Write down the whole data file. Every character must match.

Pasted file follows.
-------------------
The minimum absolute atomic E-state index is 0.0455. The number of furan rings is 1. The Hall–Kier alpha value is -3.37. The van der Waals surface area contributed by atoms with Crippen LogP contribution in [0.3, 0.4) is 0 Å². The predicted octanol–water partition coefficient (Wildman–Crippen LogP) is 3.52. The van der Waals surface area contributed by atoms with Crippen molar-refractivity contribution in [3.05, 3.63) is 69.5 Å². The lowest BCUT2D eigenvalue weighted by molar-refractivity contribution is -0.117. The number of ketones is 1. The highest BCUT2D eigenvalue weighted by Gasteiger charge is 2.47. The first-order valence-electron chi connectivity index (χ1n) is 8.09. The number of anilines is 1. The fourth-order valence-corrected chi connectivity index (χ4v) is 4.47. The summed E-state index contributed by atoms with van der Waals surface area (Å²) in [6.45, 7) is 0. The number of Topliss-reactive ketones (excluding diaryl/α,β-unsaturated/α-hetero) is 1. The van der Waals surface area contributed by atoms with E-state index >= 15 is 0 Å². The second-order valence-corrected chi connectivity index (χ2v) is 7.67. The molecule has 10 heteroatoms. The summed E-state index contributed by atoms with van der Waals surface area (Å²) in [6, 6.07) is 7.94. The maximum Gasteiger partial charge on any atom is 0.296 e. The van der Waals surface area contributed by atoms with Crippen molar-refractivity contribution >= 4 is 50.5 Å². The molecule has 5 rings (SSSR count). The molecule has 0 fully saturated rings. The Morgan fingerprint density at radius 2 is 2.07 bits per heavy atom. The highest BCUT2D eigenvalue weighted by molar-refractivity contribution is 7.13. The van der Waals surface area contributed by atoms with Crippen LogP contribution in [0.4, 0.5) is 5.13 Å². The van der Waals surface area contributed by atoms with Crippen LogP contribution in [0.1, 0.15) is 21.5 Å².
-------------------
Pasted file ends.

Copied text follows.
The minimum absolute atomic E-state index is 0.0455. The number of furan rings is 1. The Hall–Kier alpha value is -3.37. The van der Waals surface area contributed by atoms with Crippen LogP contribution in [0.3, 0.4) is 0 Å². The predicted octanol–water partition coefficient (Wildman–Crippen LogP) is 3.52. The van der Waals surface area contributed by atoms with Crippen molar-refractivity contribution in [3.05, 3.63) is 69.5 Å². The lowest BCUT2D eigenvalue weighted by molar-refractivity contribution is -0.117. The number of ketones is 1. The highest BCUT2D eigenvalue weighted by Gasteiger charge is 2.47. The first-order valence-electron chi connectivity index (χ1n) is 8.09. The number of anilines is 1. The fourth-order valence-corrected chi connectivity index (χ4v) is 4.47. The summed E-state index contributed by atoms with van der Waals surface area (Å²) in [6.45, 7) is 0. The number of Topliss-reactive ketones (excluding diaryl/α,β-unsaturated/α-hetero) is 1. The van der Waals surface area contributed by atoms with E-state index >= 15 is 0 Å². The second-order valence-corrected chi connectivity index (χ2v) is 7.67. The molecule has 10 heteroatoms. The summed E-state index contributed by atoms with van der Waals surface area (Å²) in [6, 6.07) is 7.94. The maximum Gasteiger partial charge on any atom is 0.296 e. The van der Waals surface area contributed by atoms with Crippen molar-refractivity contribution >= 4 is 50.5 Å². The molecule has 5 rings (SSSR count). The molecule has 0 fully saturated rings. The Morgan fingerprint density at radius 2 is 2.07 bits per heavy atom. The highest BCUT2D eigenvalue weighted by molar-refractivity contribution is 7.13. The van der Waals surface area contributed by atoms with Crippen LogP contribution in [0.4, 0.5) is 5.13 Å². The van der Waals surface area contributed by atoms with Crippen LogP contribution in [0.1, 0.15) is 21.5 Å².